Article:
Keith Dawkins, Design Release Engineer and Alumni
Keith Dawkins is a Design Release Engineer for General Motors. He has experience in embedded controls, calibration, and managing programs from design to launch. His hobbies include golf, traveling and exercise. He hopes one day to complete a half-marathon.
To help celebrate Black History Month, we’re pleased to share “My Story, My Voice,” a series of essays written by Schoolcraft College students, faculty, staff and alumni. Please go to schoolcraft.edu/BHM to read the complete collection.
By Keith Dawkins, Design Release Engineer and Alumni
My time at Schoolcraft College ended on a high note. I graduated with a great GPA, won several awards and recognitions, was the Graduation Marshall for my class, and was accepted to U of M’s Electrical Engineering program. My family was proud of me. This was the second chapter of my life after a long battle with cancer, and things were looking up. Graduating from community college was a rare time in my life that I had finished something I had started. It felt good. I was looking optimistically at the future.
My first semester at U of M was challenging. I was enrolled in two of the program’s “weed out” classes: EECS 280 (C++) and EECS 215 (circuits). It was a challenge learning to study differently, not to mention the volume of work, but my classmates and I pushed through. I think we all experienced a paradigm shift in this manner. I began to feel optimistic about the semester when a remnant from the past crept up. I was admitted to the hospital with complications from my previous cancer battle. I was only gone a week, but that’s a lifetime in college studies. I struggled to catch up with my classes and was successful in all but one – EECS 280. I never could regain my footing and subsequently failed the class.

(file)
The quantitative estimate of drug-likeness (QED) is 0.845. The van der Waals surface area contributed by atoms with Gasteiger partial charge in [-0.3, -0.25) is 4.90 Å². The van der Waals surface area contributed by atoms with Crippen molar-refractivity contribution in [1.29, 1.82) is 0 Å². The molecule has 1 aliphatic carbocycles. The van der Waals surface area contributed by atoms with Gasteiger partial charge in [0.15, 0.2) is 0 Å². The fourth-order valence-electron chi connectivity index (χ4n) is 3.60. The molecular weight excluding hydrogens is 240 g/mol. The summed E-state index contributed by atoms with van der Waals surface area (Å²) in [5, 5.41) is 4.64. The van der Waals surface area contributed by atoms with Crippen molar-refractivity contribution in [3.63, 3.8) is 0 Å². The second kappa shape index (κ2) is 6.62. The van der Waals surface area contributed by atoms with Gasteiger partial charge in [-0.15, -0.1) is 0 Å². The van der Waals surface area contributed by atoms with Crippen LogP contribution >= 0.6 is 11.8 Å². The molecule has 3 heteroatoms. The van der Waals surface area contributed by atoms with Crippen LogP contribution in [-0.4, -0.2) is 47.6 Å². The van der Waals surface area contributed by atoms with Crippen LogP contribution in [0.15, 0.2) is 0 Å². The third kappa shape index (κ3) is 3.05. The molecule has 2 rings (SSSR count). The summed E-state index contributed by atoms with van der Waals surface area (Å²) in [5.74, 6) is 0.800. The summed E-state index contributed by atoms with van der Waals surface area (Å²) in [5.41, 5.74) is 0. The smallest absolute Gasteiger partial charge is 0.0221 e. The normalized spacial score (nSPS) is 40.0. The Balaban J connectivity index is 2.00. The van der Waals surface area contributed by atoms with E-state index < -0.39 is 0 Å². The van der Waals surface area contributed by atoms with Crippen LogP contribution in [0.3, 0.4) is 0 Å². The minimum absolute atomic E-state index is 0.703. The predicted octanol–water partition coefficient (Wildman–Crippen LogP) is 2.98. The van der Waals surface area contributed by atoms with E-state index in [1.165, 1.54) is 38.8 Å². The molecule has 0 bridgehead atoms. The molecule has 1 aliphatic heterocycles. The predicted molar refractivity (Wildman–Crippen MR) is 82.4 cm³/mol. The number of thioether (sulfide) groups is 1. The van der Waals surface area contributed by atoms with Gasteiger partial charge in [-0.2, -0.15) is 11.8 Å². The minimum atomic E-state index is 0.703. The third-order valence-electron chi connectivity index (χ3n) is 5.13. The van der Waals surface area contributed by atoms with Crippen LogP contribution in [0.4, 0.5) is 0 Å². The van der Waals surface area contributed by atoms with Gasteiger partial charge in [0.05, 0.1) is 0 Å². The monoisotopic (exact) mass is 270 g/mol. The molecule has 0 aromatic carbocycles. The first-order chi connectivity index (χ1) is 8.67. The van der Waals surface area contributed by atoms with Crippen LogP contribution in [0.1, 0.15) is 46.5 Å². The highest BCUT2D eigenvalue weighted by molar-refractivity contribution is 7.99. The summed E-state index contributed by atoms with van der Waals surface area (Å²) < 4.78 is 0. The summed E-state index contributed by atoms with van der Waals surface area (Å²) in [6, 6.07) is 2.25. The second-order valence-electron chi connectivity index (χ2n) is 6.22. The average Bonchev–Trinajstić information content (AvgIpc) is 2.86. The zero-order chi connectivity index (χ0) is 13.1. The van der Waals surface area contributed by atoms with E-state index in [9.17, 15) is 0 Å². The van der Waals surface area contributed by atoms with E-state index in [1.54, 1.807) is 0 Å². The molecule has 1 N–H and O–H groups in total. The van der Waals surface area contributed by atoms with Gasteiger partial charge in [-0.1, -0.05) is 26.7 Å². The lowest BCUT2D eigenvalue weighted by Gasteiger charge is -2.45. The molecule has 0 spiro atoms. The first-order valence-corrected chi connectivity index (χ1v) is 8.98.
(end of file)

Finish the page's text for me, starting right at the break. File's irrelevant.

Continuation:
The rest of my time at U of M was met with successes. I earned excellent grades in my classes – even when I retook EECS 280. I was on a roll. Then one day I received the call that we all dread. My mother had passed. The grief was enormous, and I left school to be with my family. After the initial shock of grief, I was comforted by the fact that my mom was so proud to see me finally excelling in life. I was determined to push through and graduate in her honor – which I did in 2015 at the young age of 45.
These days I use what I learned in my schoolwork to develop technologies for electric vehicles. I have had several engineering jobs at General Motors since I graduated, and now I design and launch computer modules for EV SUVs. I am married with three children, and I reside in Farmington Hills. The second chance at life has been both challenging and fulfilling. I wouldn’t have it any other way.